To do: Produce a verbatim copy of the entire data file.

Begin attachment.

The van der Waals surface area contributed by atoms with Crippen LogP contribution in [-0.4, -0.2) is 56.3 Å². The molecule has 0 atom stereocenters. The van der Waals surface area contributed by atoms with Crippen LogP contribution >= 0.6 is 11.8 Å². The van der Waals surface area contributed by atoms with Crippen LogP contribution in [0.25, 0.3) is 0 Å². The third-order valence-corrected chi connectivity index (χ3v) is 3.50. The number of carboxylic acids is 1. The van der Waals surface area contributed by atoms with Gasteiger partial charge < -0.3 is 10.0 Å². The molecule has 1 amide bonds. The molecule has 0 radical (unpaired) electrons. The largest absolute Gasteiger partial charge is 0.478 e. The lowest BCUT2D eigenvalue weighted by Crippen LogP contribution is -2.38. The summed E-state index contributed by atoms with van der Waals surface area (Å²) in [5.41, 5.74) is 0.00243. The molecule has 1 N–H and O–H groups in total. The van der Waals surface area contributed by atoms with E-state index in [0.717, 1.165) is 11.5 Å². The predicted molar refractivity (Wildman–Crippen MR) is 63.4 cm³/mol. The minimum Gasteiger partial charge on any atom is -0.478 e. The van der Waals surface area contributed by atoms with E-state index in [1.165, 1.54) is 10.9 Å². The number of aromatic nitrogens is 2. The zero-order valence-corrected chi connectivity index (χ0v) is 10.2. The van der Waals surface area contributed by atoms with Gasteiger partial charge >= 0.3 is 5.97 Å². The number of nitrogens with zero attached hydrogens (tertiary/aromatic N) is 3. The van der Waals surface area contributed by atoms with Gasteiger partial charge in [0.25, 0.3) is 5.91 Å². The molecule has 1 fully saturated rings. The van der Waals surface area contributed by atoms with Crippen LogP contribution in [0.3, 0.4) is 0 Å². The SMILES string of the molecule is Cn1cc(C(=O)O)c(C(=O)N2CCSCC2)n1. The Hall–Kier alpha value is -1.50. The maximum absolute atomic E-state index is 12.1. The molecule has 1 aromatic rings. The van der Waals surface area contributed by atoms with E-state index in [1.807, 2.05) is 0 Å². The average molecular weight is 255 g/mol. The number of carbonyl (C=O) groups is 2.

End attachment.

The van der Waals surface area contributed by atoms with Crippen LogP contribution in [-0.4, -0.2) is 56.3 Å². The molecule has 0 atom stereocenters. The van der Waals surface area contributed by atoms with Crippen LogP contribution >= 0.6 is 11.8 Å². The van der Waals surface area contributed by atoms with Crippen LogP contribution in [0.25, 0.3) is 0 Å². The third-order valence-corrected chi connectivity index (χ3v) is 3.50. The number of carboxylic acids is 1. The van der Waals surface area contributed by atoms with Gasteiger partial charge < -0.3 is 10.0 Å². The molecule has 1 amide bonds. The molecule has 0 radical (unpaired) electrons. The largest absolute Gasteiger partial charge is 0.478 e. The lowest BCUT2D eigenvalue weighted by Crippen LogP contribution is -2.38. The summed E-state index contributed by atoms with van der Waals surface area (Å²) in [5.41, 5.74) is 0.00243. The molecule has 1 N–H and O–H groups in total. The van der Waals surface area contributed by atoms with E-state index in [0.717, 1.165) is 11.5 Å². The predicted molar refractivity (Wildman–Crippen MR) is 63.4 cm³/mol. The minimum Gasteiger partial charge on any atom is -0.478 e. The van der Waals surface area contributed by atoms with E-state index in [1.165, 1.54) is 10.9 Å². The number of aromatic nitrogens is 2. The zero-order valence-corrected chi connectivity index (χ0v) is 10.2. The van der Waals surface area contributed by atoms with Gasteiger partial charge >= 0.3 is 5.97 Å². The number of nitrogens with zero attached hydrogens (tertiary/aromatic N) is 3. The van der Waals surface area contributed by atoms with Gasteiger partial charge in [0.25, 0.3) is 5.91 Å². The molecule has 1 fully saturated rings. The van der Waals surface area contributed by atoms with Crippen LogP contribution in [0.3, 0.4) is 0 Å². The SMILES string of the molecule is Cn1cc(C(=O)O)c(C(=O)N2CCSCC2)n1. The Hall–Kier alpha value is -1.50. The maximum absolute atomic E-state index is 12.1. The molecule has 1 aromatic rings. The van der Waals surface area contributed by atoms with E-state index in [1.807, 2.05) is 0 Å². The average molecular weight is 255 g/mol. The number of carbonyl (C=O) groups is 2.